First Syrian wine to hit UK

Domaine Bargylus, Saadé, Stephane Derononcourt, Gordon Ramsay, Marcus Wareing News Wine News http://decanter.media.ipcdigital.co.uk/11150/000002b9c/9e2c_orh100000w160/bargylus-2.jpg http://decanter.media.ipcdigital.co.uk/11150/000002b9c/afe7/bargylus-2.jpg
  • Monday 12 March 2012

The first wine from Syria is about to be released onto the UK market.

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Bargylus bottles, and vineyards in Syria

Domaine Bargylus
, near the town of Lattaquie, or Latakia, in the north-west of the country, is a 12ha vineyard planted to Cabernet Sauvignon, Syrah, Merlot, Chardonnay and Sauvignon Blanc.

Bargylus is a part of an enterprise started in 2003 by the Lebanese-Syrian Saadé family, which bought land in Syria, and also in the Bekaa Valley in Lebanon, in order to make wine ‘which has everything to do with the land’.

Saadé businesses include marine and land transport, wine, tourism, property development and finance.

Although the Romans made wine here 2000 years ago, this is now the only commercial winery in Syria, Sandro Saadé, who with his brother Karim directs the company, said. ‘It is the only recognised wine produced to international standards.’

All other wines in the country, Saadé said, are ‘Vins de Messe’ – communion wines - and wines produced in cooperatives for non-commercial domestic consumption.

They have hired Bordeaux-based consultant Stephane Derenoncourt, who has some 60 consultancies in Bordeaux, Hungary, Turkey, Italy, California, Virginia, Spain, India and other regions.

The Saadé brothers are clear they want to make a wine with international credentials. ‘We are trying to avoid the ethnic label,’ Sandro said.

In Syria the vines are planted at an elevation of 900m on limestone and clay soils. The climate is maritime, with considerable variation between day and nighttime temperatures.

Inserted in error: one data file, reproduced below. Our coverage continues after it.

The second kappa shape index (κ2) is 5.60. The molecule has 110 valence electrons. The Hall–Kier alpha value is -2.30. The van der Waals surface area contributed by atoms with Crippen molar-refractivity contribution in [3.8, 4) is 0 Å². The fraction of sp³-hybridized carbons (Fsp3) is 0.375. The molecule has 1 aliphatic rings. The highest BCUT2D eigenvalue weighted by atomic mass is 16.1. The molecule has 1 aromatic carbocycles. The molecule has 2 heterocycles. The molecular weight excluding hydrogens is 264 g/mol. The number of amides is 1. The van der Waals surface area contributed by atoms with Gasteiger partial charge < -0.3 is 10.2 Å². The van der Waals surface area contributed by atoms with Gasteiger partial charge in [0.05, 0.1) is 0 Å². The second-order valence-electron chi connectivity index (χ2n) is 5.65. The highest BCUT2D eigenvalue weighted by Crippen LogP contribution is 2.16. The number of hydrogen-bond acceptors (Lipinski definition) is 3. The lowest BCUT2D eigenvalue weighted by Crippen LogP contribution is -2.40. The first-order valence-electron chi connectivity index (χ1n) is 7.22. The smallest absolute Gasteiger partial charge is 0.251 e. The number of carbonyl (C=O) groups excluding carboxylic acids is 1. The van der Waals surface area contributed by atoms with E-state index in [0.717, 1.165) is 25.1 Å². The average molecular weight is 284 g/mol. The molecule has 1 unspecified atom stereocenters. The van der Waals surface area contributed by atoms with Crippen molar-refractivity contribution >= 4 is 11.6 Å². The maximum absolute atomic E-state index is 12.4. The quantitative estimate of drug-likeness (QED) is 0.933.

As for the current political situation in Syria, with the Assad regime regularly shelling anti-government protesters in and around the town of Homs, some 200km to the south east, ‘Production is not affected,’ Johnny Modawar, head of communications told Decanter.com.

‘Day to day operations are not affected by the situation. It is not risky, as all the conflict is taking place close to Homs and Damascus.’

The wines are vinified at Bargylus; at present the technical team is unable to travel between Syria and Lebanon but is in contact with headquarters via daily conference calls, a spokesman said.

Bargylus wines will retail in the UK for around £33, available from London importers Philglas & Swiggot, and in high-end restaurants such as Gordon Ramsay and Marcus Wareing. They are not sold in Syria.

The Saadé family also has a winery in Lebanon, Chateau Marsyas, in the town of Kefraya in the Bekaa Valley.

Also with Derenoncourt as consultant, Marsyas has 55 ha planted to Cabernet Sauvignon, Syrah, Merlot, Petit Verdot, Chardonnay and Sauvignon Blanc. Annual production is currently 40,000 bottles with 200,000 forecast.

Wineries are being built at both sites; Marsyas should be ready for the 2014 harvest, while Bargylus, which will have capacity for 840 barrels, has no completion date as yet.

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